Antoni Porowski: It motivated me to write a first cookbook so that I can prove to people that I could actually cook, because people — I think a lot of people thought that, you know, the dishes that I was preparing on Queer Eye for the heroes were a reflection of my own knowledge, which they are. But there are a lot of plenty other things that I know how to do.
Dan Pashman: You said that sort of you feel like part of why you got the job was that you're accessible, that you're a great communicator was more about that than it was about culinary expertise. And I wonder, do you think that being very good looking ever sometimes works against you? Like people think that if you're good looking, that's why you got a certain opportunity?
Antoni Porowski: Totally. Absolutely, and I've spoken to people who have kind of like had to kind of like fight against that. I think — I'm not going to say everybody, but I think that for certain people, it's hard to imagine that somebody can be more than one thing. They struggled with me during the casting process of Queer Eye because I think there was this assumption that it was like, oh, no, he's like a struggling actor who's coming in and wants to be on a show, so this is going to be his thing. And near the end of of casting, I made a comment. We were in one of the show creator’s homes, and I was like, oh, you have a really cool Roger Sprunger table in your in your living room. And Roger Sprunger was like designer in the 60s or 70s. And I'm like obsessed with vintage furniture and postwar art. And they all kind of looked at me like, how the fuck, like what? How did you know that? And I was like, oh, that's like another one of my passions and they get me really excited. And they were like, oh, so you like that kind of stuff, too. And I feel like then they started to realize, oh no, he's more than just like this one thing. But I see that as like — it's like a fun challenge because you get to kind of like, prove people wrong.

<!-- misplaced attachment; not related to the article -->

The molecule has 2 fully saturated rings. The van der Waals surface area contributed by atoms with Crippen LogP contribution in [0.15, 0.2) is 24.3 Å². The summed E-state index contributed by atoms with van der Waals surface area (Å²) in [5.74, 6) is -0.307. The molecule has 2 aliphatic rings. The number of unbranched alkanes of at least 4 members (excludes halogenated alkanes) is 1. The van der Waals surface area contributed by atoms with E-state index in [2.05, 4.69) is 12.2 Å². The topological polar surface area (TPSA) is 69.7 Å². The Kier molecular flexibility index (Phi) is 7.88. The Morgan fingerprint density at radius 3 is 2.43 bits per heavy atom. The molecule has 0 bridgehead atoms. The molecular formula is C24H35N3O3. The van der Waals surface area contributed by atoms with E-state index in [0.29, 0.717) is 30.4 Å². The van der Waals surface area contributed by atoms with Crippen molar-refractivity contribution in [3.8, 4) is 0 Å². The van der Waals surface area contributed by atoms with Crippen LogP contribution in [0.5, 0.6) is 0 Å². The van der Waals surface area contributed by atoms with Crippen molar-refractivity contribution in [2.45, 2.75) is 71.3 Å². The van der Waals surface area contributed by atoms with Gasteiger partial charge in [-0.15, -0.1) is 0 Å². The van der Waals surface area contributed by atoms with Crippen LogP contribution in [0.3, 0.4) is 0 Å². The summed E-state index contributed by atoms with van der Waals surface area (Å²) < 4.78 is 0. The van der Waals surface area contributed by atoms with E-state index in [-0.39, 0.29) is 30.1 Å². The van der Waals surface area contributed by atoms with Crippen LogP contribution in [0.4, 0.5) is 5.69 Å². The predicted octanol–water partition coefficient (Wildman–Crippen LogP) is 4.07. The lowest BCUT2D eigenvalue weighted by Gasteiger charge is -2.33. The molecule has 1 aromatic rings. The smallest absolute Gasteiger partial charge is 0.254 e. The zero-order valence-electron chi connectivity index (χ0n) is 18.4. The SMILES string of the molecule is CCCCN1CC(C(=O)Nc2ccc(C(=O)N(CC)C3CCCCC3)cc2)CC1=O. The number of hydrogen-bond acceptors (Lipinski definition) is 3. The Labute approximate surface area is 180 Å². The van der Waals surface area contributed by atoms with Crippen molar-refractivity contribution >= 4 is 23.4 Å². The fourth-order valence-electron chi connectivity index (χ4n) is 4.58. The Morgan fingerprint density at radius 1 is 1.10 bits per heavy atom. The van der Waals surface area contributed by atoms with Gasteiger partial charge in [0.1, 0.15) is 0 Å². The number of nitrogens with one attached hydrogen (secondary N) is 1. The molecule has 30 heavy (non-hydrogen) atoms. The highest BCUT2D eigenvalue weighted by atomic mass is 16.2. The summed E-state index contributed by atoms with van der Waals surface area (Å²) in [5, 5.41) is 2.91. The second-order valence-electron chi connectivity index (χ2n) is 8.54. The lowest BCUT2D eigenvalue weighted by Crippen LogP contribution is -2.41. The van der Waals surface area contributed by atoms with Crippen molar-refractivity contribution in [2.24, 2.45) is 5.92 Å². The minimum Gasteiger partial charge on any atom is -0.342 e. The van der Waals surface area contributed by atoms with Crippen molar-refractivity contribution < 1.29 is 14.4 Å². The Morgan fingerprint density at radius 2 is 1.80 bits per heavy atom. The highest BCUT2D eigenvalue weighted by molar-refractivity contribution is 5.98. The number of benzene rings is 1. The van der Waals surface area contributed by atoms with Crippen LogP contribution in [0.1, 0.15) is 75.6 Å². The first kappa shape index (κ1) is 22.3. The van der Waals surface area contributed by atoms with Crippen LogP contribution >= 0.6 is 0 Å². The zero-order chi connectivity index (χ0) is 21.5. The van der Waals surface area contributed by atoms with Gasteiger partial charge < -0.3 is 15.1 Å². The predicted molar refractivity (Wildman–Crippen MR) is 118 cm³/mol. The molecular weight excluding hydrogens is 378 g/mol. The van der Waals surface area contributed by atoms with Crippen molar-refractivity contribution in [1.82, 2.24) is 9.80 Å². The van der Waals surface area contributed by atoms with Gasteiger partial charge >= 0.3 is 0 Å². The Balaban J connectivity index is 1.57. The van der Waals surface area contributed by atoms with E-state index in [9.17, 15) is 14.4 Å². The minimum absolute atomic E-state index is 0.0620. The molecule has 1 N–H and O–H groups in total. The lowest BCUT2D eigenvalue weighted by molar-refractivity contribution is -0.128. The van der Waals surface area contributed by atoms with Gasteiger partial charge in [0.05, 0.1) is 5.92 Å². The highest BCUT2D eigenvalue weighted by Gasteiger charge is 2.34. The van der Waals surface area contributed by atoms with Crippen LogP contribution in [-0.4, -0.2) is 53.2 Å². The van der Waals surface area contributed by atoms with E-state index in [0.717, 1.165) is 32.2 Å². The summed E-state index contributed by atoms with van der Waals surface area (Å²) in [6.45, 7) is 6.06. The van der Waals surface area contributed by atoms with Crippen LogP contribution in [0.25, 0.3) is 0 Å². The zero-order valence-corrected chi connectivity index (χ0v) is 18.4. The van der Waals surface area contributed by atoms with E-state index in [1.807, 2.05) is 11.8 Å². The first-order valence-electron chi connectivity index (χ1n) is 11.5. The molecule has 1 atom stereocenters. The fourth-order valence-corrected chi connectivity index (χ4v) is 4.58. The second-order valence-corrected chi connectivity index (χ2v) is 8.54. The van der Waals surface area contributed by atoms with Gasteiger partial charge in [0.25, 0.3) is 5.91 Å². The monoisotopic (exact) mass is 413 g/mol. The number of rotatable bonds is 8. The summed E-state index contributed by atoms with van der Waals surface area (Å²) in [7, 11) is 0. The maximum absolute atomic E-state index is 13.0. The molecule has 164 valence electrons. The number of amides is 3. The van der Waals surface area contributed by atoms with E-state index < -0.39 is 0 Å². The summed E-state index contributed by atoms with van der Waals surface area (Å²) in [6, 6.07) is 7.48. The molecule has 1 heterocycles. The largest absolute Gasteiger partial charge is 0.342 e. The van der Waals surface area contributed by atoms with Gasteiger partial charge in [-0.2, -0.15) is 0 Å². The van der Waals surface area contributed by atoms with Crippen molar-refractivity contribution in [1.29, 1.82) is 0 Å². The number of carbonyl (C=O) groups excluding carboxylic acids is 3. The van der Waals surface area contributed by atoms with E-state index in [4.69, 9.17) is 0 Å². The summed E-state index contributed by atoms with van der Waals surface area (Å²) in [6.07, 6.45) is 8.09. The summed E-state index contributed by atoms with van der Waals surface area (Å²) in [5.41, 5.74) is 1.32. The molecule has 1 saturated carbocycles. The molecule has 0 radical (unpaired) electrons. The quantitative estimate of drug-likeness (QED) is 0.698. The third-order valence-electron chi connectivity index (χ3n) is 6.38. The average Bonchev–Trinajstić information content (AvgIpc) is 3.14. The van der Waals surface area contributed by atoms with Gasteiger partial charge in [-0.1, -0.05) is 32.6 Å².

Dan Pashman: Do you feel pressure to maintain a certain body image?
Antoni Porowski: Yes.
Dan Pashman: Especially since you’re more in the public eye?